Microscopically, there were 2 different areas (Fig. 2A). An invasive adenocarcinoma was identified in the peripheral part of the mass. It was a lepidic adenocarcinoma (Fig. 2B), which mixed with papillary and acinar pattern. The lymphoid cells were diffusely infiltrated into the central part of the lesion and admixed with the adenocarcinoma, which were small to medium-sized, presenting with slightly irregular nuclei (Fig. 2C). The texture of chromatin was moderately coarse with inconspicuous nucleoli. Additionally, the other lymphocytes, plasma cells, and histocytes were also shown. Some larger cells were scattered. Lymphoepithelial lesions were found in the bronchial mucosa. In the borderline area, there were acinar and papillar adenocarcinoma in the lymphoid cells, and the lymphoid cells extended along the stroma lined by adenocarcinoma cells. Immunohistochemically, the tumor cells of the adenocarcinoma component were positive for CK (Fig. 2D) and negative for CD20 (Fig. 2E), CD3, CD5, CD43, BCL2, CD30, CD23, CD10, and cyclin D1. The Ki-67 index was low (Figure 2F). The lymphoid cells were positive for CD20 (Figure 2E) and negative for CK (Figure 2D), CD3, CD5, CD43, BCL2, CD30, CD23, CD10, and cyclin D1. The Ki-67 index was higher (Fig. 2F).

Figure 2:
The tumor component containing adenocarcinoma (left) and mucosa-associated lymphoid tissue (MALT) lymphoma (right) (A, HE staining, 60×); adenocarcinoma with a mixed lipidic and papillary pattern (B, HE staining, 400×) around the MALT lymphoma (C, HE staining, 400×); adenocarcinoma was positive for CK (D, left, Enlivision, 200×), negative for CD20 (E, left, Enlivision, 200×) and low ki-67 index (F, left, Enlivision, 200×), while MALT lymphoma was negative for CK(D, right, Enlivision, 200×), positive for CD20 (E, right, Enlivision, 200×) and high ki-67 index (F, right, Enlivision, 200×).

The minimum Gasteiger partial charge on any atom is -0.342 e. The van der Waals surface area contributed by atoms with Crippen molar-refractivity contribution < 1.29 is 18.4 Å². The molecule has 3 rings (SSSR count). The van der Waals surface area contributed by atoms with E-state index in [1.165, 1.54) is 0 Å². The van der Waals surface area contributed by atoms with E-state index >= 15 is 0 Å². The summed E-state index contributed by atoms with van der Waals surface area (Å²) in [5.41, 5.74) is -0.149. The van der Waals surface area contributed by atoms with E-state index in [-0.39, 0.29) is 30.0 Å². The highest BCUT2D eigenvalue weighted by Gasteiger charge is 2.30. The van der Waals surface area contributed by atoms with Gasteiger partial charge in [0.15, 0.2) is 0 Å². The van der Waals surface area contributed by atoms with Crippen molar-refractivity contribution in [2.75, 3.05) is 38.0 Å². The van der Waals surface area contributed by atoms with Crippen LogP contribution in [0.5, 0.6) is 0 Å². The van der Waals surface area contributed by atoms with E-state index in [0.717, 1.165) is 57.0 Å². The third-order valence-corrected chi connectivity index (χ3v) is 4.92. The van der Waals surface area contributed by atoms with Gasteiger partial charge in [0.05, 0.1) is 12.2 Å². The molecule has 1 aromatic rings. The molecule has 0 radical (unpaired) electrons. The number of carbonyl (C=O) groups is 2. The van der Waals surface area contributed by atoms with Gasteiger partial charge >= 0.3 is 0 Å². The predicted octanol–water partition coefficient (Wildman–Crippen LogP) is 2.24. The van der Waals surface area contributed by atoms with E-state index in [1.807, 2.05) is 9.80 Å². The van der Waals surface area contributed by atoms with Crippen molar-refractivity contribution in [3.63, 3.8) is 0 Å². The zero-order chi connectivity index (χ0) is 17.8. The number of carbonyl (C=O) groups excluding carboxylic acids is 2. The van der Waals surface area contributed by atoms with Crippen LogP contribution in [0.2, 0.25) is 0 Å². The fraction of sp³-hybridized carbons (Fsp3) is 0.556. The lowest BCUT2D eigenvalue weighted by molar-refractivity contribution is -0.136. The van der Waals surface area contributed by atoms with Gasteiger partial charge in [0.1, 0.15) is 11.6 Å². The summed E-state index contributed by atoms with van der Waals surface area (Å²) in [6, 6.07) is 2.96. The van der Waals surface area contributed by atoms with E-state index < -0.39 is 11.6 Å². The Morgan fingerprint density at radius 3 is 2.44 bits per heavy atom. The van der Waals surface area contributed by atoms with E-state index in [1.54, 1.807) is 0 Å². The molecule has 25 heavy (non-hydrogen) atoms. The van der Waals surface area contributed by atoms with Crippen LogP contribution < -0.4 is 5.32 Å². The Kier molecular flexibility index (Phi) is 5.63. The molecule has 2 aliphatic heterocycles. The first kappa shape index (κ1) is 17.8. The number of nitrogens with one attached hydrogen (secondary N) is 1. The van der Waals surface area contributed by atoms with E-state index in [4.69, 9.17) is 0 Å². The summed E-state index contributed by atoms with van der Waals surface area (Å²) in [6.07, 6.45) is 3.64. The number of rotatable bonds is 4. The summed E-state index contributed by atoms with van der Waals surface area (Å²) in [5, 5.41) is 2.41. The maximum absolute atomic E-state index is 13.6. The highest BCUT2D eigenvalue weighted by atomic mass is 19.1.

The patient was finally diagnosed with lepidic-predominant lung adenocarcinoma (stage T1bN0M0, WHO 2014) associated with a low grade B-cell lymphoma of mucosa-associated lymphoid tissue type (stage I-E, Ann Arbor). There was no pleural involvement or lymphatic metastasis. For the treatment, the patient received 6 cycles of chemotherapy using meprednisone (80 mg, d1-5), gemcitabine (1.6 mg, d1–d8) and cisplatin (30 mg, d1; 40 mg, d2-3) in local hospital. She was still alive in the 12-month follow-up with no local recurrence, metastasis and lymph node involvement. The treatment outcome was classified as complete response according to the response criteria of the International Working Group (IWG) (Cheson classification).

3 Discussion

Primary pulmonary lymphoma (PPL) is defined as mono-clonal lymphocytic infiltration of the lung with or without hilar lymph nodes involvement upon diagnosis or up to 3 months thereafter. PPL is a very rare disease with an incidence of 0.5%–1.0% among lung malignancies and 0.4% among lymphomas.[17] The most frequent type of PPL is B-cell non Hodgkin lymphoma (B-NHL), especially the low-grade mucosa-associated lymphoid tissue type with an incidence of 70% to 90%. The second most common type is primary pulmonary diffuse large B-cell lymphoma (DLBCL), which accounts for 10% of primary pulmonary NHL.[18] In clinical settings, these patients usually present with non-specific symptoms. In the radiological aspect, it is extremely difficult to distinguish such disease from more common lung malignancies (e.g., bronchogenic carcinoma).